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Dentinogenesis Imperfecta

 Dentinogenesis imperfecta (DI) has an autosomal-dominant pattern of inheritance. Genetic disturbances in dentin formation lead to altered morphology of  dentin formation in the absence of a systemic involvement. Abnormalities of dentin include dentinogenesis imperfecta and dentin dysplasia.   It typically affects the dentin of both primary and permanent dentitions. Because of the clinical discoloration of teeth, this condition has also been known as (hereditary) opalescent dentin

 Teeth with dentinogenesis imperfecta appear blue-gray or amber brown and are opalescent. There are three identified types (I, II, III). Dentinogenesis imperfecta can be nonsyndromic or associated with osteogenesis imperfecta.Type I is associated with osteogenesis imperfecta. Nonsyndromic dentinogenesis imperfecta is caused by mutations in the DSPP (dentin sialophosphoprotein) gene, which encodes dentin sialoprotein, a non-collagenous protein of dentin.  In type II, patients have only dentin abnormalities and no bone disease. In type III, or the Brandywine 383type (discovered in a triracial population in Brandywine, Maryland), only dental defects occur. This type is similar to type II, but has some clinical and radiographic variations. Features of type III that are not seen in types I and II include multiple pulp exposures, periapical radiolucencies, and a variable radiographic appearance

Dentinogenesis imperfecta type I (syndromal dentinogenesis imperfecta) is caused by mutations in the genes that encode collagen type I,  which is associated with osteogenesis imperfecta: by mutations in the type I collagen genes COL1A1 or COL1A2. Osteogenesis imperfecta is a heterogeneous group of heritable connective tissue disorders, caused by abnormal type I collagen synthesis. Characteristic features include increased bone fragility, bone deformities, joint hyperextensibility, blue sclerae, hearing loss, and dentinogenesis imperfecta.

Dentinogenesis imperfecta types II and III, on the other hand, have been shown to be related to mutations in a gene known as dentin sialophosphoprotein that encodes noncollagen proteins of dentin.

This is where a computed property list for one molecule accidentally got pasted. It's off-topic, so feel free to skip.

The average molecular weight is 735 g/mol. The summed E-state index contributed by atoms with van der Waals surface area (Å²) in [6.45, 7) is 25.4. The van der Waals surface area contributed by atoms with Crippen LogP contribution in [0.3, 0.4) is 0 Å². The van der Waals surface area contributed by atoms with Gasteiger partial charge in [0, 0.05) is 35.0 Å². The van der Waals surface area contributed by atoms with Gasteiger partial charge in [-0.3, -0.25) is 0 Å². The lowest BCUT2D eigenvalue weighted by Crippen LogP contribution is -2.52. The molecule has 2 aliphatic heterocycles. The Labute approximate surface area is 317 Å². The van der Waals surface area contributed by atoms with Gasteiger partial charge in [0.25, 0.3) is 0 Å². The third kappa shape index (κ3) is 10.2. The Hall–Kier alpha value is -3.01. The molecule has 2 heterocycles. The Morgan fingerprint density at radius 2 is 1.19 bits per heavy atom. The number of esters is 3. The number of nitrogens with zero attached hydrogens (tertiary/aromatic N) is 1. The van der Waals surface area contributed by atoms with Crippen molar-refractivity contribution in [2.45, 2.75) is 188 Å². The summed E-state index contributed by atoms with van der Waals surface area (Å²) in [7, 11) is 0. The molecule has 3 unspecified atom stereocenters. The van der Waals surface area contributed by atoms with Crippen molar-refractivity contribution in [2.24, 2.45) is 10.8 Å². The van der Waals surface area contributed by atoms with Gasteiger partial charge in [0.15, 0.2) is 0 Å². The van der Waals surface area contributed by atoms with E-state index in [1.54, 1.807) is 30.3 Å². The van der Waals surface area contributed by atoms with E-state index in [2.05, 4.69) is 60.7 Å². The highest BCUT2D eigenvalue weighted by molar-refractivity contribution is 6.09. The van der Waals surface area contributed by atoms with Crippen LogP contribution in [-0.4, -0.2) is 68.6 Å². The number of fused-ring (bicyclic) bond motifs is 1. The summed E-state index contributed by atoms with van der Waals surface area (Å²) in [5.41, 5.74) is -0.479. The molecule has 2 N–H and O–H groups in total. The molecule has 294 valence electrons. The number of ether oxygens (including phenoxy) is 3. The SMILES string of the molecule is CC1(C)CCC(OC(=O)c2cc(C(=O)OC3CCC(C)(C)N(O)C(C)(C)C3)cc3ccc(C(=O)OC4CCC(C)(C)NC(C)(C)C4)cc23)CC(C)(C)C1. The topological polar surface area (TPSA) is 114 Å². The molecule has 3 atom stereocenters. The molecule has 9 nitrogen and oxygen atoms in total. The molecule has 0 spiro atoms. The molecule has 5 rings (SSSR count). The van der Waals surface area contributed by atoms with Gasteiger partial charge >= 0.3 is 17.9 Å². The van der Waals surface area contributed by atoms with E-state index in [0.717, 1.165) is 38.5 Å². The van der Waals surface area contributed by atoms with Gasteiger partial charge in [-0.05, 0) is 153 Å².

Dentinogenesis imperfecta. A and B, Brothers.

Radiographic Features:

Clinical diagnosis:

  • In both dentitions, the teeth exhibit an unusual translucent, opalescent appearance, with color variation from yellow-brown to gray.
  • The entire crown appears discolored because of the abnormal underlying dentin. Although the enamel is structurally and chemically normal, it fractures easily, resulting in rapid wear.
  • The enamel fracturing is believed to be due to the poor support provided by abnormal dentin, and possibly in part to the absence of the microscopic scalloping normally seen between dentin and enamel, which is believed to help mechanically lock the two hard tissues together.
  • Overall tooth morphology is unusual for its excessive constriction at the cementoenamel junction, giving the crowns a tulip or bell shape.
  • Roots are shortened and blunted.
  • The teeth do not exhibit any greater susceptibility to caries, and they may in fact show some resistance because of the rapid wear and absence of interdental contacts.

Radiographic Features:

  •  Types I and II exhibit identical changes. Opacification of dental pulps occurs as the result of continued deposition of abnormal dentin.
  •  The short roots and the bell-shaped crowns are also obvious on radiographic examination.
  •  In type III, the dentin appears thin and the pulp chambers and root canals extremely large, giving the appearance of thin dentin shells, hence the previous designation of shell teeth.

 

Treatment is directed toward protecting tooth tissue from wear and tear, thereby improving the esthetic appearance of the teeth. Generally, fitting with full crowns at an early age is the treatment of choice. Despite the qualitatively poor dentin, support for the crowns is adequate. These teeth should not be used as abutments because the roots are prone to fracture under stress.

a. A 10-year-old boy presenting with dentinogenesis imperfecta (DGI) type II in the mixed dentition. In the permanent dentition, the mandibular incisors are most severely affected. B.  Radiographic findings of DGI in the same boy at 6 years of age. Marked cervical constriction, varying degree of pulpal obliteration, and short roots are visible

Clinical phenotype of moderate dentinogenesis imperfecta (formerly DGI Shield type II) in Primary teeth of 6-year-old boy (a–c) and permanent teeth at 8 years old (d–f), primary teeth show brown opalescent discoloration, severe attrition, complete pulp obliteration of erupted teeth, bulbous crown, short root, periapical radiolucency without carie. Primary teeth are more severely affected than permanent teeth.

Dentin Dysplasia